By Henry Kronk June 14, 2018
On Thursday, the fantasy sports platform DraftKings announced the launch of a new social responsibility education initiative. Tech for Heroes will connect military veterans with free job training and resources for employment in tech. The official launch will take place later this month in Boston.
The 10-week course will look a lot like a coding bootcamp. It will train learners in front-end web development. DraftKings employees will in turn share their experience in the sector and help expand their network.
“After serving our country, veterans face unique challenges in navigating the civilian job market and finding meaningful and rewarding employment, especially in the tech sector,” said Jason Robins, co-founder and CEO of DraftKings in a statement. “DraftKings’ Tech for Heroes program will help veterans break into tech careers by ensuring they have the skills innovative companies require.”
To provide the training, DraftKings has partnered with VetsinTech, a non-profit organization that seeks to aid in re-integrating vets into American society with workforce training and employment services.
“VetsinTech is thrilled to be working with DraftKings on its Tech for Heroes initiative,” said Katherine Webster, founder and CEO of VetsinTech in a statement. “The training provided by DraftKings will make a difference in the lives of many veterans and set them on the path to high paying tech careers.”
DraftKings users will also have the opportunity to support the initiative on the platform via ongoing charitable fantasy contests. All proceeds of these will go towards supporting the Tech for Heroes initiative.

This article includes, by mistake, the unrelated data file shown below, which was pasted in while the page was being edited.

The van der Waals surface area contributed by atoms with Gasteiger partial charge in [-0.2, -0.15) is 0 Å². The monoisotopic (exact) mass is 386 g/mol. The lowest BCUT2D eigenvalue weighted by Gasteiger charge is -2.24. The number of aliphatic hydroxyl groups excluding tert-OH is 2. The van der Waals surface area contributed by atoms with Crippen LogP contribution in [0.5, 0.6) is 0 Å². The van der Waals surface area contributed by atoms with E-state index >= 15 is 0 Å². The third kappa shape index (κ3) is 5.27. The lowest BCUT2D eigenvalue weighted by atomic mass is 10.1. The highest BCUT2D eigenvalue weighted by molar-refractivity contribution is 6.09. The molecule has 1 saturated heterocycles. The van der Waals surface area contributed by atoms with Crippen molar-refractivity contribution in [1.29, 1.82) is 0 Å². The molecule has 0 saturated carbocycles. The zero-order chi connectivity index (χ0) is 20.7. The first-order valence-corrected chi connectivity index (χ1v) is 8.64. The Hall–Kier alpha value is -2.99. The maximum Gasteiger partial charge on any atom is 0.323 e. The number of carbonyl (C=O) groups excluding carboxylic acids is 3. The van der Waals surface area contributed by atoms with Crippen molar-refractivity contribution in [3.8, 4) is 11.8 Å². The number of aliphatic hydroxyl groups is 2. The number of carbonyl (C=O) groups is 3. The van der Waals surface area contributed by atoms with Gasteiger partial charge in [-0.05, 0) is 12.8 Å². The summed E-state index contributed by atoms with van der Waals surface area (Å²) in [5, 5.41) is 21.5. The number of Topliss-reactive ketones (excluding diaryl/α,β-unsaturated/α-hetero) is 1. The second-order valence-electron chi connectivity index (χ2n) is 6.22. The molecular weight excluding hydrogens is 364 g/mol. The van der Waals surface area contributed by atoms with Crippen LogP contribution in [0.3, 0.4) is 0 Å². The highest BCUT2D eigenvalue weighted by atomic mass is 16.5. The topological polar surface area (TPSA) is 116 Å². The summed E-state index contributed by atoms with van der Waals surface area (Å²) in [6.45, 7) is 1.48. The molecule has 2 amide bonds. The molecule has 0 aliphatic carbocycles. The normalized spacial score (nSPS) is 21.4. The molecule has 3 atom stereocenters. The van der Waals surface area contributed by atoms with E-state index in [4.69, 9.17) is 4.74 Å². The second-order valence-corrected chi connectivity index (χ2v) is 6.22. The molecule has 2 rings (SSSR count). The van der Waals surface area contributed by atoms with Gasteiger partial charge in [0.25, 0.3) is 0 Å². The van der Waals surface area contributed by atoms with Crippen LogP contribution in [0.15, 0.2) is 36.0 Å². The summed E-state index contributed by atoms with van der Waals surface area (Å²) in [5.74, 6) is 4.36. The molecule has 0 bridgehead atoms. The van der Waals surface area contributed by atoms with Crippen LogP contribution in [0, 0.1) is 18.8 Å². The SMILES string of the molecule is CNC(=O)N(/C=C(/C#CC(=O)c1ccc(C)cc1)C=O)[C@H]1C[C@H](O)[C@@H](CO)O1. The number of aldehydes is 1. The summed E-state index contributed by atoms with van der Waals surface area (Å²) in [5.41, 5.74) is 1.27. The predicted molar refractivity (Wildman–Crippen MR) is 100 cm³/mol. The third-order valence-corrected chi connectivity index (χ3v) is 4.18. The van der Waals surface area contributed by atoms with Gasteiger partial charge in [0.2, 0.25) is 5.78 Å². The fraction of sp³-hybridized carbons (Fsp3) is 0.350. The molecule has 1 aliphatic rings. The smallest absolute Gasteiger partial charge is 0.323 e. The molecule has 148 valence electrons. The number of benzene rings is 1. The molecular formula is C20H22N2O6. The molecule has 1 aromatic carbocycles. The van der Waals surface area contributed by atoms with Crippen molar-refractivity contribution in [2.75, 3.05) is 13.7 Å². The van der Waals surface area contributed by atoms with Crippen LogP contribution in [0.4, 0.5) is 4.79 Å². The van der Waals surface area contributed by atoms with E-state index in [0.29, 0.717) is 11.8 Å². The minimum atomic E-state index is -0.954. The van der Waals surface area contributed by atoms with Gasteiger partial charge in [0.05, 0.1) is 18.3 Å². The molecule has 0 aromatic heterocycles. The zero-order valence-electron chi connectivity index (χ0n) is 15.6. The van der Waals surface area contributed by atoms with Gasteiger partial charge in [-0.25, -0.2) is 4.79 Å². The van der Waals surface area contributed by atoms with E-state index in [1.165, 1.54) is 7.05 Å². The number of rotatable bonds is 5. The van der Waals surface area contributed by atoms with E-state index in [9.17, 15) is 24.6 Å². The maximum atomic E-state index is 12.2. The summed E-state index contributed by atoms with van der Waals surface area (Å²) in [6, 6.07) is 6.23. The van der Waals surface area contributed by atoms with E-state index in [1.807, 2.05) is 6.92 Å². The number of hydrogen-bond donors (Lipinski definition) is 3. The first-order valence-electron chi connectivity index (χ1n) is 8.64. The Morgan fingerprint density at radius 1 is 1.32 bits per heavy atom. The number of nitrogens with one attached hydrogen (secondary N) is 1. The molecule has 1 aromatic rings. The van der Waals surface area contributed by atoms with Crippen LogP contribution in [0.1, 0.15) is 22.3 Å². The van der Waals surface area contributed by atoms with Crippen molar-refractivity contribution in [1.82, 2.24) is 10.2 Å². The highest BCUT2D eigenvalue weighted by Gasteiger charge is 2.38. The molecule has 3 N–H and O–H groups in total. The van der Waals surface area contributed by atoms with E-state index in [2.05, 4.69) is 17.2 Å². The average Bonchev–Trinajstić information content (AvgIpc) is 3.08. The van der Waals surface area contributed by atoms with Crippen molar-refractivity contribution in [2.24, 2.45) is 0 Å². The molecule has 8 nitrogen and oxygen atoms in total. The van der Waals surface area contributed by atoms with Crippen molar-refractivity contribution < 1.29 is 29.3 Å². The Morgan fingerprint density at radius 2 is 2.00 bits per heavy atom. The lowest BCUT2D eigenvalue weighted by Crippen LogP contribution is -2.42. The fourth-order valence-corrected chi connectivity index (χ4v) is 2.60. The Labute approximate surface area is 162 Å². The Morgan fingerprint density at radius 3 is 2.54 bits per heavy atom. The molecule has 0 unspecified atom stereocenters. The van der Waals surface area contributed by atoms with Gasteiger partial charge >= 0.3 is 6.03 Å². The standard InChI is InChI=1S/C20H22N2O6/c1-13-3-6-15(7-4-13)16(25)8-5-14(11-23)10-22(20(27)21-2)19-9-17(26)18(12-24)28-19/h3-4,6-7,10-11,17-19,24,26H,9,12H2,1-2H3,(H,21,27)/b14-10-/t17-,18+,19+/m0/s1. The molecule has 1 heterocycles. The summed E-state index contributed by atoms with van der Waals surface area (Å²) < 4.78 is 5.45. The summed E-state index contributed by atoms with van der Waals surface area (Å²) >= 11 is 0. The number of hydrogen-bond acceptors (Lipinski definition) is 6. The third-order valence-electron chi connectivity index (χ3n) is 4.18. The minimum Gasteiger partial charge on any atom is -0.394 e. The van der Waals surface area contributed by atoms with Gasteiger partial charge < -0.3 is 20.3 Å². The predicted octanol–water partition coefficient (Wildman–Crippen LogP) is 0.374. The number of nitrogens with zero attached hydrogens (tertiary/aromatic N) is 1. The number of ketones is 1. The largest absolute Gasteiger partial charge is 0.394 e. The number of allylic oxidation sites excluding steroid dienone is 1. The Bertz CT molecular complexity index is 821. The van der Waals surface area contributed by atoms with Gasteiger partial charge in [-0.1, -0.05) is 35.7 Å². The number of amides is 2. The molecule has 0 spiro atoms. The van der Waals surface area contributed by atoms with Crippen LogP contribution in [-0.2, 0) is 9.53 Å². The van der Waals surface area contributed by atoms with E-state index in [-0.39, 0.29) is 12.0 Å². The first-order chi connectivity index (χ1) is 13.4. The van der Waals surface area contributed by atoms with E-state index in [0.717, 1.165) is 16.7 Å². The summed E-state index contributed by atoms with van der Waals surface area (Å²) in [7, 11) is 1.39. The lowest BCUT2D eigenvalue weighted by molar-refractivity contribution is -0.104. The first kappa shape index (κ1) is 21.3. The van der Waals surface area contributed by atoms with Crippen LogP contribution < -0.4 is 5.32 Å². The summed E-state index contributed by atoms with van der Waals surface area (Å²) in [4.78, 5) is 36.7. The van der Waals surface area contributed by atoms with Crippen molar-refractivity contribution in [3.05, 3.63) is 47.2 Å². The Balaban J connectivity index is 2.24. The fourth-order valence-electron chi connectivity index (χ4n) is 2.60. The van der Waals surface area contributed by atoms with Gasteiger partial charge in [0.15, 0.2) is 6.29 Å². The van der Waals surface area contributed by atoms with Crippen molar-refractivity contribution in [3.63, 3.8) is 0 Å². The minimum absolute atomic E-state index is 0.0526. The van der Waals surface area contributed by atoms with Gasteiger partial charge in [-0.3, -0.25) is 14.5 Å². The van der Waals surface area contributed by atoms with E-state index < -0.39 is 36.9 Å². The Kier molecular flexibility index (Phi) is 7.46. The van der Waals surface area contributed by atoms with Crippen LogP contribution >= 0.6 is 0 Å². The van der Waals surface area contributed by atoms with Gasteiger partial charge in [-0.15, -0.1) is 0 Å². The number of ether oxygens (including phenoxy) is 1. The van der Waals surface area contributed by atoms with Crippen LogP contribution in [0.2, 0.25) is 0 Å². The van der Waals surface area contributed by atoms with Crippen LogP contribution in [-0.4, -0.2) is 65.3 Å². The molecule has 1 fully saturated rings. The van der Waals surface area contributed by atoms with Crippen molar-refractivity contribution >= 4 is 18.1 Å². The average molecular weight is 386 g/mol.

VetsinTech has, in the past, partnered with businesses such as Andreessens, Wells Fargo, and Samsung to provide programming training to ex-military members.
“Samsung recognizes the sacrifices the U.S. military and their families have made,” said Ann Woo, director of Corporate Citizenship, Samsung Electronics America in a 2016 statement. “Creating a pathway to meaningful employment is just one of the many initiatives Samsung is involved in that helps veterans. We’re honored to continue our commitment to giving back to the communities where we live and work.”
The transition from military to Silicon Valley and work in tech has become an increasingly process career path. Many in talent acquisition prize skilled veterans for their discipline and commitment in a sector that tends to be popular among a generation known for its weathervane tendencies.
Vets also tend to be more entrepreneurial than the general population. A 2011 Small Business Administration study found that “military service is highly correlated with self-employment probability.” And “In the private sector workforce, veterans are at least 45 percent more likely than those with no active-duty military experience to be self-employed.”
Cover Image: DraftKings CEO and co-founder Jason Robins in 2017. Web Summit, Flickr.